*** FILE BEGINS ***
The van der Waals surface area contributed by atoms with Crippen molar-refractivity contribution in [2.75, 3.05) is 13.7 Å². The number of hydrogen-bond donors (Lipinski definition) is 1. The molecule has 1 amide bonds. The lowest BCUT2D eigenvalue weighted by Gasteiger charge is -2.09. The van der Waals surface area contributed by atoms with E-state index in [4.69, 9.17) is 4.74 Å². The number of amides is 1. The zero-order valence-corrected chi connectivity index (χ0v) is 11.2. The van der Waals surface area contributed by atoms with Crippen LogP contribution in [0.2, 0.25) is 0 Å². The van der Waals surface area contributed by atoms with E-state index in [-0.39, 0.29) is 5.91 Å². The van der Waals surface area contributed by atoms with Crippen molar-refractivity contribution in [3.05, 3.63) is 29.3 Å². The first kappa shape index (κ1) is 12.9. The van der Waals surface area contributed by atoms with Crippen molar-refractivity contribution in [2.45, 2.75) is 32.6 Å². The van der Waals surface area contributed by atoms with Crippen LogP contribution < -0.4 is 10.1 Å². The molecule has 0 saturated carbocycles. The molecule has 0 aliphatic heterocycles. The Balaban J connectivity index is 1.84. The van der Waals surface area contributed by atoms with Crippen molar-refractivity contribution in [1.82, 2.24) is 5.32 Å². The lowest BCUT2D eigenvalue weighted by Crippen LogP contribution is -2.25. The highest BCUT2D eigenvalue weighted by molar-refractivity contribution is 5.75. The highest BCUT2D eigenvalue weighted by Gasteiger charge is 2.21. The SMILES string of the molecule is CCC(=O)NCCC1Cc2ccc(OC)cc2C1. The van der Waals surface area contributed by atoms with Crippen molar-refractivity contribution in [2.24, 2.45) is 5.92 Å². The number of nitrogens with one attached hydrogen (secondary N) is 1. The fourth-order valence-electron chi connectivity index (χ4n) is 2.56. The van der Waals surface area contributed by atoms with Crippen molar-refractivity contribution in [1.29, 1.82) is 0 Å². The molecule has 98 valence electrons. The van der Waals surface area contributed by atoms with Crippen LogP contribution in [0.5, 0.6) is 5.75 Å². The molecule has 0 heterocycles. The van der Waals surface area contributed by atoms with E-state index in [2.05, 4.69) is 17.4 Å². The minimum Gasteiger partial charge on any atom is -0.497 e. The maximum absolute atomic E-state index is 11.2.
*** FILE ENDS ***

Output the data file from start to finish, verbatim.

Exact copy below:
The van der Waals surface area contributed by atoms with Crippen molar-refractivity contribution in [2.75, 3.05) is 13.7 Å². The number of hydrogen-bond donors (Lipinski definition) is 1. The molecule has 1 amide bonds. The lowest BCUT2D eigenvalue weighted by Gasteiger charge is -2.09. The van der Waals surface area contributed by atoms with E-state index in [4.69, 9.17) is 4.74 Å². The number of amides is 1. The zero-order valence-corrected chi connectivity index (χ0v) is 11.2. The van der Waals surface area contributed by atoms with Crippen LogP contribution in [0.2, 0.25) is 0 Å². The van der Waals surface area contributed by atoms with E-state index in [-0.39, 0.29) is 5.91 Å². The van der Waals surface area contributed by atoms with Crippen molar-refractivity contribution in [3.05, 3.63) is 29.3 Å². The first kappa shape index (κ1) is 12.9. The van der Waals surface area contributed by atoms with Crippen molar-refractivity contribution in [2.45, 2.75) is 32.6 Å². The van der Waals surface area contributed by atoms with Crippen LogP contribution < -0.4 is 10.1 Å². The molecule has 0 saturated carbocycles. The molecule has 0 aliphatic heterocycles. The Balaban J connectivity index is 1.84. The van der Waals surface area contributed by atoms with Crippen molar-refractivity contribution in [1.82, 2.24) is 5.32 Å². The lowest BCUT2D eigenvalue weighted by Crippen LogP contribution is -2.25. The highest BCUT2D eigenvalue weighted by molar-refractivity contribution is 5.75. The highest BCUT2D eigenvalue weighted by Gasteiger charge is 2.21. The SMILES string of the molecule is CCC(=O)NCCC1Cc2ccc(OC)cc2C1. The van der Waals surface area contributed by atoms with Crippen molar-refractivity contribution in [2.24, 2.45) is 5.92 Å². The number of nitrogens with one attached hydrogen (secondary N) is 1. The fourth-order valence-electron chi connectivity index (χ4n) is 2.56. The van der Waals surface area contributed by atoms with Crippen molar-refractivity contribution in [1.29, 1.82) is 0 Å². The molecule has 98 valence electrons. The van der Waals surface area contributed by atoms with Crippen LogP contribution in [0.5, 0.6) is 5.75 Å². The molecule has 0 heterocycles. The van der Waals surface area contributed by atoms with E-state index in [2.05, 4.69) is 17.4 Å². The minimum Gasteiger partial charge on any atom is -0.497 e. The maximum absolute atomic E-state index is 11.2.